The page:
The Knights of Columbus in McHenry has its holiday food giveaway down to a science.
The Catholic fraternal organization orders the food from Meijer, has it delivered the morning of the Thanksgiving and Christmas giveaways, and sets up a series of tables where volunteers take one box down the line to get it filled. Once done, the box is taped shut, stacked and carted off to the parking lot for distribution.
In the parking lot, cars pull in, and hundreds of volunteers load a box, a frozen turkey and a bag of potatoes into each car.
It is so well orchestrated that the packaging, which started at 7 a.m. Saturday at Church of the Holy Apostles in McHenry for this year’s Thanksgiving donation, was done and mostly cleaned up by 9 a.m. The last cars are usually out of the lot by 10:30 a.m.
“There is not a name for what we do,” Scott Knudsen said. He means giving titles to those who work to set up the event, but he is also one of dozen men from the Knights of Columbus who organize the food giveaway each year.
They don’t do it alone, however. Partners and volunteers come from area veterans groups, the St. Vincent de Paul Society – another Catholic charity group – and many others.
Some of those same volunteer groups also refer the families who will later receive a food box. “We reach out to the organizations to get the number of meals” they will need to serve families in need, Knudsen said.
While the focus is on a traditional Thanksgiving meal of turkey, stuffing, mashed potatoes and cranberry sauce, they pack the boxes with other food staples, too.
This year, the boxes included peanut butter and jelly, pancake mix, pasta, pasta sauce, frozen ground beef and pasta box dinners. The idea for some of the extras is they can go with turkey or potatoes, stretching the leftovers for a few more days of dinners and lunches, Knudsen said.
“Let’s provide that meal so families don’t have to think about it, so families don’t have to worry,— Scott Knudsen, Knights of Columbus
“The goal from day one is this: Let’s provide that meal so families don’t have to think about it, so families don’t have to worry” about groceries for a few days in addition to a holiday meal, Knudsen said.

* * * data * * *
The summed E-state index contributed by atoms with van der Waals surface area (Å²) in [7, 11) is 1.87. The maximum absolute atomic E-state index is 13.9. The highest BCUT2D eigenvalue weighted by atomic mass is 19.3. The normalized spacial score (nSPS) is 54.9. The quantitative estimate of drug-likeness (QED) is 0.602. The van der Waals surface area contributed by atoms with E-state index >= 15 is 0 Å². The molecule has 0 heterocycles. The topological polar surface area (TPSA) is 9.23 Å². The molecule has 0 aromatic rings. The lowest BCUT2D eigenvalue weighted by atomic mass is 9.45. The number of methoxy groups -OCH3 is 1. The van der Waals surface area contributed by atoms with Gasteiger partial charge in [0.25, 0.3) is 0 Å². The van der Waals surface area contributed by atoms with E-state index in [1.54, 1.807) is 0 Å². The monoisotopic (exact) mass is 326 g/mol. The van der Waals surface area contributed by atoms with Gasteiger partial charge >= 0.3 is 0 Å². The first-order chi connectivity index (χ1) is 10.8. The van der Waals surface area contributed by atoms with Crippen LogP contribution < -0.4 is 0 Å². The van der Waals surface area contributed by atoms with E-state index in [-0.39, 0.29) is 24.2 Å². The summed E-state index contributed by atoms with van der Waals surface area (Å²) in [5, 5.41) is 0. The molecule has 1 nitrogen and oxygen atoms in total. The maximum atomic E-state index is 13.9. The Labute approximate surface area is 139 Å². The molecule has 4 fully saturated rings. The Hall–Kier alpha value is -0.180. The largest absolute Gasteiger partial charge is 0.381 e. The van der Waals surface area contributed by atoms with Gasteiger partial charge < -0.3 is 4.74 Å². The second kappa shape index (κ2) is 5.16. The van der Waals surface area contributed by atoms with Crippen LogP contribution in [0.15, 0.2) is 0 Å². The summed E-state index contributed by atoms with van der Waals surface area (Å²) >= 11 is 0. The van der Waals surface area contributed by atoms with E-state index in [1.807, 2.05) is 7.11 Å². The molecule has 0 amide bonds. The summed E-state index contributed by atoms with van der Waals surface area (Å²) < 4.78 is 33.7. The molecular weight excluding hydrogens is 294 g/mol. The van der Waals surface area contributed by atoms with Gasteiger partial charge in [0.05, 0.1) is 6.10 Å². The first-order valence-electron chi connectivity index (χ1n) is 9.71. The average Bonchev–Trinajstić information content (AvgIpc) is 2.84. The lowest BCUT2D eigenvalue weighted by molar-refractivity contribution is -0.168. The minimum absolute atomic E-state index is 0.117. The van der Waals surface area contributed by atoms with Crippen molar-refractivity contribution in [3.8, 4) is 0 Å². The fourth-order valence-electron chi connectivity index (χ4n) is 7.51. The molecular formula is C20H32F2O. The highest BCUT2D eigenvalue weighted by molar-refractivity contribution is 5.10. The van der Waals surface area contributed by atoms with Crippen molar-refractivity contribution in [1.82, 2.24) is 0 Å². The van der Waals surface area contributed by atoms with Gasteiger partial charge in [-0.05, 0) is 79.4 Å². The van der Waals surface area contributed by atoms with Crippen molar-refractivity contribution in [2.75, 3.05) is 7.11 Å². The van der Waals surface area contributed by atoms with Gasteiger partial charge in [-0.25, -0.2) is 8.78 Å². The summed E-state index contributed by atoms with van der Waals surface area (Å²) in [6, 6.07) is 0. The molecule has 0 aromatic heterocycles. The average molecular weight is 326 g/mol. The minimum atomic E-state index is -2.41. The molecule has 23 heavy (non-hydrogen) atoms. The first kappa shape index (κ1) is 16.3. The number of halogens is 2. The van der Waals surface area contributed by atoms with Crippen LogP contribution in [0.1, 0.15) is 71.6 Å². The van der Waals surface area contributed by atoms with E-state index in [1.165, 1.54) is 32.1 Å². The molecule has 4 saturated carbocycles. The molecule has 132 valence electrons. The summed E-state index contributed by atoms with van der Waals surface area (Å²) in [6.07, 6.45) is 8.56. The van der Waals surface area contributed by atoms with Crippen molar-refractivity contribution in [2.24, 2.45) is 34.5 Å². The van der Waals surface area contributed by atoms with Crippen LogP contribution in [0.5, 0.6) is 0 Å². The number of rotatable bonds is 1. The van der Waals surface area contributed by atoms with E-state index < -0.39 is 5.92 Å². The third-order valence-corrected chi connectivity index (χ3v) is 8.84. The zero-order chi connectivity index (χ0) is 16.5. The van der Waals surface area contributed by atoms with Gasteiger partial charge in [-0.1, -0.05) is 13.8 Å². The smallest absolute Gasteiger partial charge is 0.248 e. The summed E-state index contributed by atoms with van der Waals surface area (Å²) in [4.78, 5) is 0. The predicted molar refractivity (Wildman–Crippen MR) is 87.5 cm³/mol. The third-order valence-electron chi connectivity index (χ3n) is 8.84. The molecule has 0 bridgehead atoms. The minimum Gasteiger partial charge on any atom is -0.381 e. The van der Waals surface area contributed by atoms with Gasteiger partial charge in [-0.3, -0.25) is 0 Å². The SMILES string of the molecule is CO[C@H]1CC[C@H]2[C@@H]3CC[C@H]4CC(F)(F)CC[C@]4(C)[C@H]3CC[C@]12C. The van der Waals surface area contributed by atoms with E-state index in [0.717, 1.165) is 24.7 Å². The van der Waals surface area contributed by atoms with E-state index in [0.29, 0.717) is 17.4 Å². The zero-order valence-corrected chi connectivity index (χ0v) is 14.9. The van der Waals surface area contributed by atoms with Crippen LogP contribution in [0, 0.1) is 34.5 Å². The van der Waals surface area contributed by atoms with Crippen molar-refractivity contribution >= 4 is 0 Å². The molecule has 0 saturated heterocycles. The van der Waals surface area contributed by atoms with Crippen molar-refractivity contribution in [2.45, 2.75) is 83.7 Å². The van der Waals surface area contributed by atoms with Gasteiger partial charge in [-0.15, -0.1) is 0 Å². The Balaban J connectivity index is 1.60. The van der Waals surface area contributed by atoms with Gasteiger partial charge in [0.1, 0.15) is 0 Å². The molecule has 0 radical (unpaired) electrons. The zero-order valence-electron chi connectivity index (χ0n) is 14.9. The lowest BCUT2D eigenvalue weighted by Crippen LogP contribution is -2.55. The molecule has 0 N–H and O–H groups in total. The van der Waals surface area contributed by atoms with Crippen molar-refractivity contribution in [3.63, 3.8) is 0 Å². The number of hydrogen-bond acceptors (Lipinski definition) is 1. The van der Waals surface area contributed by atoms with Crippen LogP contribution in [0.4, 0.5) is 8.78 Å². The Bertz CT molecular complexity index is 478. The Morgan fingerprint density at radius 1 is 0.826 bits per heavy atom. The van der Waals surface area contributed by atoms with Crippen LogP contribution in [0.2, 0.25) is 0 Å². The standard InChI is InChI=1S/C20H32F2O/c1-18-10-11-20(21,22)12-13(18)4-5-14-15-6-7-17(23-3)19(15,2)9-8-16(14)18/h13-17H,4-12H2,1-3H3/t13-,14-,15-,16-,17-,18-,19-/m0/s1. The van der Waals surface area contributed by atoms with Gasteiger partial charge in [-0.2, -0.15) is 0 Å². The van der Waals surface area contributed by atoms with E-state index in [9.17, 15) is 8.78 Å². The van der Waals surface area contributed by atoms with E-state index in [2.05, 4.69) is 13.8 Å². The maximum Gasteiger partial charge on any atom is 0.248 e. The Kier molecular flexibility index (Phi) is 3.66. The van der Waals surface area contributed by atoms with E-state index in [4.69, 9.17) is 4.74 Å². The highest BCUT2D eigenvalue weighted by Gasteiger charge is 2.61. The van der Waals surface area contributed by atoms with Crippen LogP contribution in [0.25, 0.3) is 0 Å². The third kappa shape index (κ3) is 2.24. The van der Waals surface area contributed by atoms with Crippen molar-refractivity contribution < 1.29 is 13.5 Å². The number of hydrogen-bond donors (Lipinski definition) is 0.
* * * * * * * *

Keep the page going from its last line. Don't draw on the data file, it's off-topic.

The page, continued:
Rick Pizarek from St. Vincent de Paul was one of the people who helped pack the food and take the boxes to the parking lot for distribution. A few of the food boxes will go with him to deliver to people who couldn’t pick them up Saturday morning.
Of the 400 boxes assembled, 118 went to people who’d come to the organization for help. While the group’s focus is housing and work, it also helps keep people fed, and their cars gassed up, Pizarek said.
“If you can’t pay for gas, you can’t get to work and could lose your job. If you lose your job, you can lose your apartment,” Pizarek said.
The organization works within defined geographical boundaries, but its members work with other organizations, such as the township’s general assistance office, to help residents in McHenry County. “Part of the assistance is referring to other organizations” to help, Pisarek said.
When Saturday’s distribution was finished, there were a few boxes with leftover jars of pasta sauce or boxes of spaghetti. Those will go to the church’s food pantry for distribution, Knudsen said.
In four weeks, the Knights and Columbus and its helpers will do it all over again, making another 400-plus boxes of Christmas meals available for families. That effort also needs volunteers and is set for 7 a.m. Saturday, Dec. 16, at the Church of the Holy Apostles, 5211 Bull Valley Road, McHenry.